GE will produce and install 300 2.7-MW turbines: The turbines were designed primarily at GE’s Technology Center in Bengaluru and manufactured at GE’s multi-modal assembly plant in Pune, using 132-meter blades built by LM Wind Power (a GE Renewable Energy business) at its Indian factories in Halol, Gujarat, and Dabaspet, Karnataka.

“It’s a highly demanding project, and we are prepared for it,” Chelliah says. It’s also a project that lets Chelliah combine his decades of wind-power field experience with his drive to satisfy clients. “Working with internal stakeholders to meet the expectations of our external stakeholders is an awesome experience,” he says, “and I am happy to be talking to my customers every day.”


GE India Krishna

Krishna Rao
GE HealthCare

Krishna Rao is rightfully proud of the new Wipro GE Medical Device Manufacturing (MDM) facility, where he serves as managing director and head of operations. The Bengaluru plant was constructed through a program that supports manufacturing projects in India, part of the country’s national push for “Atmanirbhar Bharat,” which means “self-reliance” in Hindi. Officially introduced in 2020 by Prime Minister Narendra Modi, Atmanirbhar Bharat is an economic development program that will strengthen India’s domestic manufacturing base, helping the country become more self-sufficient, more resilient, and, eventually, more powerful on the stage of world trade. The high-tech computer tomography (CT) machines, ultrasound scanners, and other medical equipment produced at the new facility will be for India’s rapidly growing healthcare system, and for exports.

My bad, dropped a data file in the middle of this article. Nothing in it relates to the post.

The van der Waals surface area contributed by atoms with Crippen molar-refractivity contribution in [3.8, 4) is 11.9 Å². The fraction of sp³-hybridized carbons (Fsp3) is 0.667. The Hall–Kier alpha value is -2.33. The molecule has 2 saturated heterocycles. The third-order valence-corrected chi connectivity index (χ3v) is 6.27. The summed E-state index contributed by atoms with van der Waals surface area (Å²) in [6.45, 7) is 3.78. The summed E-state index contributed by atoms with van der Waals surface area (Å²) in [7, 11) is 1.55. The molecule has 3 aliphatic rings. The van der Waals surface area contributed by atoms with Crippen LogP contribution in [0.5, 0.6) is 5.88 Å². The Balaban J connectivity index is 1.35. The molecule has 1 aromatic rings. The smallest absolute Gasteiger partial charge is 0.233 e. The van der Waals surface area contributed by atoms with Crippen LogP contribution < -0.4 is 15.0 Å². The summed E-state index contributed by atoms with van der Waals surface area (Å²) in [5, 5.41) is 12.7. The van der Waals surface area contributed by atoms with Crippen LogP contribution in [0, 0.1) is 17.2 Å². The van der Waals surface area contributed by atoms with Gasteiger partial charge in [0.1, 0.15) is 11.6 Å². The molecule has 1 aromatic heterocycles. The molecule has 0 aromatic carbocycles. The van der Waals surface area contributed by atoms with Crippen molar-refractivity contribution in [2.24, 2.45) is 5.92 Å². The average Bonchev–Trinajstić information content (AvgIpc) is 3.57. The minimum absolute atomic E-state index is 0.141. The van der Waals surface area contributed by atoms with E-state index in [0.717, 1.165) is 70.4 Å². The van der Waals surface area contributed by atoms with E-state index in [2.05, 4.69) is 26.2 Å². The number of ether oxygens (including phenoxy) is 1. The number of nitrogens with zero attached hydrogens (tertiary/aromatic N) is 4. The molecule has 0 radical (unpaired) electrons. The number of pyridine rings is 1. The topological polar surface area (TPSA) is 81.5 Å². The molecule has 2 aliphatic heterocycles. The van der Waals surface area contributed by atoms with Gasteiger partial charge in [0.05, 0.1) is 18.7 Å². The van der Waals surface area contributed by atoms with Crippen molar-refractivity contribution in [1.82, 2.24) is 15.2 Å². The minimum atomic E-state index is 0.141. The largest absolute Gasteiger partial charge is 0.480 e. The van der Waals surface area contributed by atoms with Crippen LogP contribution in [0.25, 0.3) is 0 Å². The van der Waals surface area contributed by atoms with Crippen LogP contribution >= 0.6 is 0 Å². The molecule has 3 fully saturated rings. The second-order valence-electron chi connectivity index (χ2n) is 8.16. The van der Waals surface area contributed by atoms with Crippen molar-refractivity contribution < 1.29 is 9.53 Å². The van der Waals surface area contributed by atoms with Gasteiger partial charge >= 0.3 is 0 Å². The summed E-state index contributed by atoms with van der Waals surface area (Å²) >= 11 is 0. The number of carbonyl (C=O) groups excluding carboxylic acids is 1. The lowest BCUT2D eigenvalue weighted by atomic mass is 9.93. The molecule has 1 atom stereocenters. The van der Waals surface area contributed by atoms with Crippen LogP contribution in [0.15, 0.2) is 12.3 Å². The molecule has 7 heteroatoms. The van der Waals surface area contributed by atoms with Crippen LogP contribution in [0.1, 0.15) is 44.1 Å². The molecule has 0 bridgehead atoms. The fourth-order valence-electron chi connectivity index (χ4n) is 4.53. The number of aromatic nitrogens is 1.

“Within one year of approval, the new plant was up and churning medical devices out the door,” he says. “That entailed getting regulatory approvals, building skills in a new workforce, setting up and validating the plant and its equipment, adopting lean principles based on state-of-the-art automation — and all this amid the COVID-19 pandemic!”

Since it opened in March, the 35,000-square-foot facility has been in the headlines for its shop floor, which has made a special effort to hire women. That’s unusual in a country where manufacturing has long been dominated by male workers. But as Rao notes, new talent is entering the workforce now that training programs are available for women. “When we set up the new plant, we saw an opportunity to make a difference in the diversity ratio,” he says.

Born and raised in Bengaluru, Rao earned a degree in electronics engineering, then worked for ten years in the printed circuit boards industry. He joined GE Transportation in 2002, then moved into the healthcare business in 2008. “The reputation of GE as a leader in all the fields it plays in, with a deep culture of values and ethics, attracted me,” he says. “I’ve enjoyed the freedom and trust from the company that enables me to do my best, and I have been fortunate to be surrounded by great men and women who have lifted my experience.”

Rao has seen slogans change over his 20 years at GE, but he believes in the company’s core principles, which have remained constant. “From ‘We bring good things to life’ to ‘imagination at work’ to ‘Building a world that works,’ there has been a resounding purpose,” he says. “And I have been part of them all.”